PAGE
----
The deadly shooting rampage in Maine is highlighting the importance of mental health for those with a military background.
The suspect, Robert Card, 40, is a U.S. Army reservist with a history of mental health issues.
Card underwent a mental health evaluation in mid-July after he began acting erratically during training, a U.S. official told The Associated Press.
According to the Department of Veterans Affairs, less than half of veterans get the mental health care they need.
Katherine Sperry, with the Department of Veterans Affairs, said an event like this can be triggering for some veterans.
“We know our veterans may have anxiety, PTSD and depression, and we want them to know help is available,” Sperry said.
Dr. Christine Caulfield, with LSF Health Systems, said it’s important to understand veterans might be fearful of getting help from the VA. If that’s the case, there are other resources available.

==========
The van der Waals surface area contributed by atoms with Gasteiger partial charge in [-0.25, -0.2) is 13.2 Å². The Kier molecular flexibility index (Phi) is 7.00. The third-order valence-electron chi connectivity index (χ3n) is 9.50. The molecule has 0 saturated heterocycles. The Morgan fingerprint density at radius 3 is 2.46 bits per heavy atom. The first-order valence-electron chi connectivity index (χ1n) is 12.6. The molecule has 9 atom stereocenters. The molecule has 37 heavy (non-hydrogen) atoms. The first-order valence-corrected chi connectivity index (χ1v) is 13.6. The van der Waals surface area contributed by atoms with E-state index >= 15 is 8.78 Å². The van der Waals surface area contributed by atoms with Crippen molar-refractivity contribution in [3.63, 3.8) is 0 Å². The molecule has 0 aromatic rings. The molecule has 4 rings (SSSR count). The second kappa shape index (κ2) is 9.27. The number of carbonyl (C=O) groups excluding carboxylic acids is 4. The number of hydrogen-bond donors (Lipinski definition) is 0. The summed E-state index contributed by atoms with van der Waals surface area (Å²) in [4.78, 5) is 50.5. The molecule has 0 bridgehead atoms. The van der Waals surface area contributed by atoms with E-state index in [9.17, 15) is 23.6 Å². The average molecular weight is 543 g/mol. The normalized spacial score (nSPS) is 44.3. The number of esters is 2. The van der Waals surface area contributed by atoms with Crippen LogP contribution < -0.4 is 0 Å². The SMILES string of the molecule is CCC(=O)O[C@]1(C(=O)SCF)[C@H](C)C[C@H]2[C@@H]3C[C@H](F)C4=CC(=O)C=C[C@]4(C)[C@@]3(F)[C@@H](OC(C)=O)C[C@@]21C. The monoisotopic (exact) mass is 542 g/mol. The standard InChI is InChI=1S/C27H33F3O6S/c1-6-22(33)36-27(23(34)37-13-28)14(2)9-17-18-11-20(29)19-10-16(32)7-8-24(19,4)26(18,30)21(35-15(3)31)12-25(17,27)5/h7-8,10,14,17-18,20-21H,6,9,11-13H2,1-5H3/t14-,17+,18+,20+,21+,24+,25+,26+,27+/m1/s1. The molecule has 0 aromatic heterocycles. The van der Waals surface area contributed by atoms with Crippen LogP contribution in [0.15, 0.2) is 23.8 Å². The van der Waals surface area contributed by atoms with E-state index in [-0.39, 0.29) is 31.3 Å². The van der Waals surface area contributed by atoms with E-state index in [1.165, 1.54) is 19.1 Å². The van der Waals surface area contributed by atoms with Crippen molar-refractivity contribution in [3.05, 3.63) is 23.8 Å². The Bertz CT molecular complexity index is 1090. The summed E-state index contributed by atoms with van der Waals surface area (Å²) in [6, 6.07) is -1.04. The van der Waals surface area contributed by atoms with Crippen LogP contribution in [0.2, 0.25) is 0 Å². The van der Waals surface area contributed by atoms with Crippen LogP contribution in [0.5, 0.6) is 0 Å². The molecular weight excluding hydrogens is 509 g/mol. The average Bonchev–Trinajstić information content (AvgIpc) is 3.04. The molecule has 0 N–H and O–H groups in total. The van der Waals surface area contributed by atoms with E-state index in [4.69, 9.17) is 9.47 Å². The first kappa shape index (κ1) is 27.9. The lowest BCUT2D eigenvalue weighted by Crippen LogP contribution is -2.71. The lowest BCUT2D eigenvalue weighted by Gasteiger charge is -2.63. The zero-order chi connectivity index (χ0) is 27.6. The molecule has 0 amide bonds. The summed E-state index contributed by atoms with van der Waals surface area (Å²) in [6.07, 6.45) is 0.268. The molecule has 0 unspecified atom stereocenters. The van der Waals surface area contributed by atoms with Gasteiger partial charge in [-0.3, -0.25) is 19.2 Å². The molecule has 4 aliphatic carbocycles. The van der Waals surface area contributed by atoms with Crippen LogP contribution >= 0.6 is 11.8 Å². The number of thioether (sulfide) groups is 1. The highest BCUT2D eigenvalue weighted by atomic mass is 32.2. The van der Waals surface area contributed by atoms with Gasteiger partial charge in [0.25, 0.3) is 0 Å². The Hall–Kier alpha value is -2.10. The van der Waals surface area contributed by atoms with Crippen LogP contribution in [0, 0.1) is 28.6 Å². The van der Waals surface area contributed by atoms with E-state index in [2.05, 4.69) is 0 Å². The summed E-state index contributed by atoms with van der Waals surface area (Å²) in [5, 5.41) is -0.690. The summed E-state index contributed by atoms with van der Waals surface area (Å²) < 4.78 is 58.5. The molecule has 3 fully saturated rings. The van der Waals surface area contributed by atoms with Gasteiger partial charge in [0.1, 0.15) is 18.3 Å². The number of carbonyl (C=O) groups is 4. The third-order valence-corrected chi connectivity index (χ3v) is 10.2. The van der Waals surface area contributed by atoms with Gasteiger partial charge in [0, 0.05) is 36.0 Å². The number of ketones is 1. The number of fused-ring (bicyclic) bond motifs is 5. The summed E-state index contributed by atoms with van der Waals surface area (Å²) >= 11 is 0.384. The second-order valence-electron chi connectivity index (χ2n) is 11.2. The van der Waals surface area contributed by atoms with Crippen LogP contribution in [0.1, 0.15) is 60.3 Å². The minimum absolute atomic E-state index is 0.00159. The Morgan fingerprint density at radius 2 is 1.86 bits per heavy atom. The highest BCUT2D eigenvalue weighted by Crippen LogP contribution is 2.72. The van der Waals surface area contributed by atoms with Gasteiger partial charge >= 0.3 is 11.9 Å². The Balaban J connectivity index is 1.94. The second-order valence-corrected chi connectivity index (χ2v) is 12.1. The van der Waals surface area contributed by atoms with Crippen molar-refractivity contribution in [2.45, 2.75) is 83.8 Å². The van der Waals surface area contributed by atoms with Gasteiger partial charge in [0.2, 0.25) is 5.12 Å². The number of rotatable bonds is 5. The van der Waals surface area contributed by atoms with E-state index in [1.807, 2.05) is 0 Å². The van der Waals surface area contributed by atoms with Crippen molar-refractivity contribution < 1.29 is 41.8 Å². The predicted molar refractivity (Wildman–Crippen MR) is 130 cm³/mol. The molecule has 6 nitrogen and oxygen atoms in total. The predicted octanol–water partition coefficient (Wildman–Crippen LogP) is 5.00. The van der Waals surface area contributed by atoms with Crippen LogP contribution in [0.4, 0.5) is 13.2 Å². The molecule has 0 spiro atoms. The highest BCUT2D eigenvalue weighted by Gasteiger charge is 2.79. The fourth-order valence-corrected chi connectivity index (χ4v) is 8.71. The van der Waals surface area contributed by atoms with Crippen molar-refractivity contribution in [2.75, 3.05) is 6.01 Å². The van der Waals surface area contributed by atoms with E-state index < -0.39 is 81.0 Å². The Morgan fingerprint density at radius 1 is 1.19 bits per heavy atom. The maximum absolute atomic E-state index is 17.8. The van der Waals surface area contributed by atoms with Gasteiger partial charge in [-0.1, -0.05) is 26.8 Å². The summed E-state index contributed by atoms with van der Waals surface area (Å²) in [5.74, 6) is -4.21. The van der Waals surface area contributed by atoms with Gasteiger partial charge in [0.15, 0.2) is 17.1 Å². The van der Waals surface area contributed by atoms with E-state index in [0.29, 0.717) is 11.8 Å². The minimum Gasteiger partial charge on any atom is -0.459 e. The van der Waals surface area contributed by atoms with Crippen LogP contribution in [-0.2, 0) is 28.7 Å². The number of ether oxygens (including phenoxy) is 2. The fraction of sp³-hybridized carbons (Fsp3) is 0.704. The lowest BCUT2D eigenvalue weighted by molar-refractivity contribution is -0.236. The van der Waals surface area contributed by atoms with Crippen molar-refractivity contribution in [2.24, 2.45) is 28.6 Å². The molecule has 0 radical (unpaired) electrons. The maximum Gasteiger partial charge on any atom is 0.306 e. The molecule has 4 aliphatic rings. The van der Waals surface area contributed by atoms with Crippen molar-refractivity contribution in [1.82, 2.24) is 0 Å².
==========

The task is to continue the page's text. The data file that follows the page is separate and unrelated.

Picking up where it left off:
“We have some that are very concerned about confidentiality. Perhaps they don’t want to use their insurance because they don’t want anyone to know they are seeking help. We have a lot of work to do with stigma and breaking down that stigma,” Caulfield said.
Advocates say family and other support systems play a key role in getting their loved one’s care.
“If you’re concerned about someone, please reach out and encourage them to get support, help them get to their appointments if necessary because treatment works, and recovery helps,” Caulfield said.
If you or a veteran you know needs help, you can scan the QR code below to access veteran mental Health services from the VA. You can also call the Veterans Crisis Line directly by dialing 988, then press 1.
LSF Health also has 24/7 access to a care line at (877) 229-9098. If you don’t want to use your military or veterans’ benefits, they can assist you with free mental health care.